Objective: The purpose of this study was to evaluate pregnancy outcomes before and after diagnosis of lupus.
Study design: Successive selection criterion applied to 148 lupus and 78,905 non-lupus pregnancies, generated 3 groups: lupus group, 84 pregnancies (not-yet-diagnosed group, 15 women; already-diagnosed group, 69 women), and control group, 51,000 pregnancies. Three-way analysis of variance and the chi-squared test were used for analyses.
Results: Stillbirth outcome was increased in the lupus group compared with the control group (odds ratio, 4.84 [95% CI, 1.72,11.08]); the not-yet-diagnosed group (odds ratio, 9.89 [95% CI, 1.09,42.63]), and the already-diagnosed group (odds ratio, 3.85 [95% CI, 1.02,10.31]). Considering >1 pregnancy per patient would have overestimated the stillbirth rate. Stillbirth risk was increased significantly in severe maternal disease that was marked by central nervous system involvement. The already-diagnosed group had more hypertensive complications (P = .001 and .0001). Both lupus groups showed a significantly greater proportion of preterm births (P = .03), growth restriction (P = .019), and infants in the very low birth weight category (P = .021) compared with the control group.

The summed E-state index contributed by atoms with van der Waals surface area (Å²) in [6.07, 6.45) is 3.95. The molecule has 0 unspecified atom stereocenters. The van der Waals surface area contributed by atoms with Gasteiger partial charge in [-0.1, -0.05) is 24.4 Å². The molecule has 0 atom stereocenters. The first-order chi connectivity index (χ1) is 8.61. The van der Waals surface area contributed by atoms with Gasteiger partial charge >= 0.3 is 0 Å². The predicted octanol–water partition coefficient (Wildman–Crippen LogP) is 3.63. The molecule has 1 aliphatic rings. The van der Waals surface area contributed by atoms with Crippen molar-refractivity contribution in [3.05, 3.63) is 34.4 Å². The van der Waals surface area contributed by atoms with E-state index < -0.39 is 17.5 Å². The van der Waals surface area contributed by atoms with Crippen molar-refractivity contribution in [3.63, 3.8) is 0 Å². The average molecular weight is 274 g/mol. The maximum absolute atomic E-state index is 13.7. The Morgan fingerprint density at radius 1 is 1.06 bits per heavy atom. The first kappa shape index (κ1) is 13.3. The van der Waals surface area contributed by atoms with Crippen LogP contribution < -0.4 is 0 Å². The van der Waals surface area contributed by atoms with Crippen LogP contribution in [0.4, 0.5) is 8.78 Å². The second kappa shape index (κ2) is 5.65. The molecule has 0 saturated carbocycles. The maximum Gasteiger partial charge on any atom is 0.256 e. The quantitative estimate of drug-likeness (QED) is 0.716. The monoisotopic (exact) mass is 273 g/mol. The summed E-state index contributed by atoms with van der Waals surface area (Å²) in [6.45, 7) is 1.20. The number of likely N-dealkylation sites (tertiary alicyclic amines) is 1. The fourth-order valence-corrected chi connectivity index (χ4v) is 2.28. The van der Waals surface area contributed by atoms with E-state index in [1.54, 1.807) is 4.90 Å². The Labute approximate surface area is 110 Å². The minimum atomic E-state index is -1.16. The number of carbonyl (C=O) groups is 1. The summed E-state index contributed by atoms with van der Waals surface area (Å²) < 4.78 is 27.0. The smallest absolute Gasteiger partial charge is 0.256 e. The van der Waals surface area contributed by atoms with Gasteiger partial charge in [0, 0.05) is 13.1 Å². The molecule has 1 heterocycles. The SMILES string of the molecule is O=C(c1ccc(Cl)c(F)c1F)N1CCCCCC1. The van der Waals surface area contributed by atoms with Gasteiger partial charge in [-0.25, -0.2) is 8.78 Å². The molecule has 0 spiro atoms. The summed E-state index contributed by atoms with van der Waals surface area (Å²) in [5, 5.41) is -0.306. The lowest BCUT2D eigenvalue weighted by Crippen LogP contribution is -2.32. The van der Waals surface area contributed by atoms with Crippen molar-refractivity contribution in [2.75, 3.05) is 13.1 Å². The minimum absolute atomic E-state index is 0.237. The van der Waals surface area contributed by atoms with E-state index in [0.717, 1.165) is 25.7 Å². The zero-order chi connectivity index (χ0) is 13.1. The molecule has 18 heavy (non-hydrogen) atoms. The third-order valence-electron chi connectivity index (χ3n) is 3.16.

Conclusion: Poor fetal outcomes are seen in pregnancies that are complicated by lupus, even before clinical appearance of disease, which supports a predisease state.